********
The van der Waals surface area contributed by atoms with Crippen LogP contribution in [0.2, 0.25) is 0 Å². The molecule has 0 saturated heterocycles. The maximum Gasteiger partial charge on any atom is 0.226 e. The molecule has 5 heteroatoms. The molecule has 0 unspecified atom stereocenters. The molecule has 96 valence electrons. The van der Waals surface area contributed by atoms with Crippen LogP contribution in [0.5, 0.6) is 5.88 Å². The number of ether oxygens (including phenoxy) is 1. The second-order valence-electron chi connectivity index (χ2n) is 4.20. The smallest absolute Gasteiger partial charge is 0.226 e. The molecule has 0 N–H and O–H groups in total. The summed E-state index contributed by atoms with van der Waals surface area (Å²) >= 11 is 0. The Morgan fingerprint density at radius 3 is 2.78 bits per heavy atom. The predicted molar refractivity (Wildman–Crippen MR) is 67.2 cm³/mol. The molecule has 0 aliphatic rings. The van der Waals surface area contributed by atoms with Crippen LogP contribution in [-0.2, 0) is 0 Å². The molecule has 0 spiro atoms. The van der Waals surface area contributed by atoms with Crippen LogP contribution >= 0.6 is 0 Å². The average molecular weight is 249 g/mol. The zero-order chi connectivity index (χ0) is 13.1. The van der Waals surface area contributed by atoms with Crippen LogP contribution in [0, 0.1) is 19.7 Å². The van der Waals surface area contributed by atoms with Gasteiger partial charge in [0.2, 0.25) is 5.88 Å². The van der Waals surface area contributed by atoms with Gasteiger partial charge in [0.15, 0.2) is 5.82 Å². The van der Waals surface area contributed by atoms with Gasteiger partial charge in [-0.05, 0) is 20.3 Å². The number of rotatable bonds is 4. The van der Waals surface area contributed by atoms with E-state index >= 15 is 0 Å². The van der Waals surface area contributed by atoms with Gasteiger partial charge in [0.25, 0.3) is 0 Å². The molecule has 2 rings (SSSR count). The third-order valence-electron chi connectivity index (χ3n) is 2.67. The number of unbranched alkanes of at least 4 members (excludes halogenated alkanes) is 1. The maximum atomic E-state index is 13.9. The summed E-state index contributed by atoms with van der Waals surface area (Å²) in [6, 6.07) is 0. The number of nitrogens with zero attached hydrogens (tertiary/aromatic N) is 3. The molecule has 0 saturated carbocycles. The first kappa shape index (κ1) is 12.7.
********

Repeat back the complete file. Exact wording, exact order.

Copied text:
The van der Waals surface area contributed by atoms with Crippen LogP contribution in [0.2, 0.25) is 0 Å². The molecule has 0 saturated heterocycles. The maximum Gasteiger partial charge on any atom is 0.226 e. The molecule has 5 heteroatoms. The molecule has 0 unspecified atom stereocenters. The molecule has 96 valence electrons. The van der Waals surface area contributed by atoms with Crippen LogP contribution in [0.5, 0.6) is 5.88 Å². The number of ether oxygens (including phenoxy) is 1. The second-order valence-electron chi connectivity index (χ2n) is 4.20. The smallest absolute Gasteiger partial charge is 0.226 e. The molecule has 0 N–H and O–H groups in total. The summed E-state index contributed by atoms with van der Waals surface area (Å²) >= 11 is 0. The Morgan fingerprint density at radius 3 is 2.78 bits per heavy atom. The predicted molar refractivity (Wildman–Crippen MR) is 67.2 cm³/mol. The molecule has 0 aliphatic rings. The van der Waals surface area contributed by atoms with Crippen LogP contribution in [-0.2, 0) is 0 Å². The molecule has 0 spiro atoms. The van der Waals surface area contributed by atoms with Crippen LogP contribution >= 0.6 is 0 Å². The average molecular weight is 249 g/mol. The zero-order chi connectivity index (χ0) is 13.1. The van der Waals surface area contributed by atoms with Crippen LogP contribution in [0, 0.1) is 19.7 Å². The van der Waals surface area contributed by atoms with Gasteiger partial charge in [0.2, 0.25) is 5.88 Å². The van der Waals surface area contributed by atoms with Gasteiger partial charge in [0.15, 0.2) is 5.82 Å². The van der Waals surface area contributed by atoms with Gasteiger partial charge in [-0.05, 0) is 20.3 Å². The number of rotatable bonds is 4. The van der Waals surface area contributed by atoms with E-state index >= 15 is 0 Å². The van der Waals surface area contributed by atoms with Gasteiger partial charge in [0.25, 0.3) is 0 Å². The molecule has 2 rings (SSSR count). The third-order valence-electron chi connectivity index (χ3n) is 2.67. The number of unbranched alkanes of at least 4 members (excludes halogenated alkanes) is 1. The maximum atomic E-state index is 13.9. The summed E-state index contributed by atoms with van der Waals surface area (Å²) in [6, 6.07) is 0. The number of nitrogens with zero attached hydrogens (tertiary/aromatic N) is 3. The molecule has 0 saturated carbocycles. The first kappa shape index (κ1) is 12.7.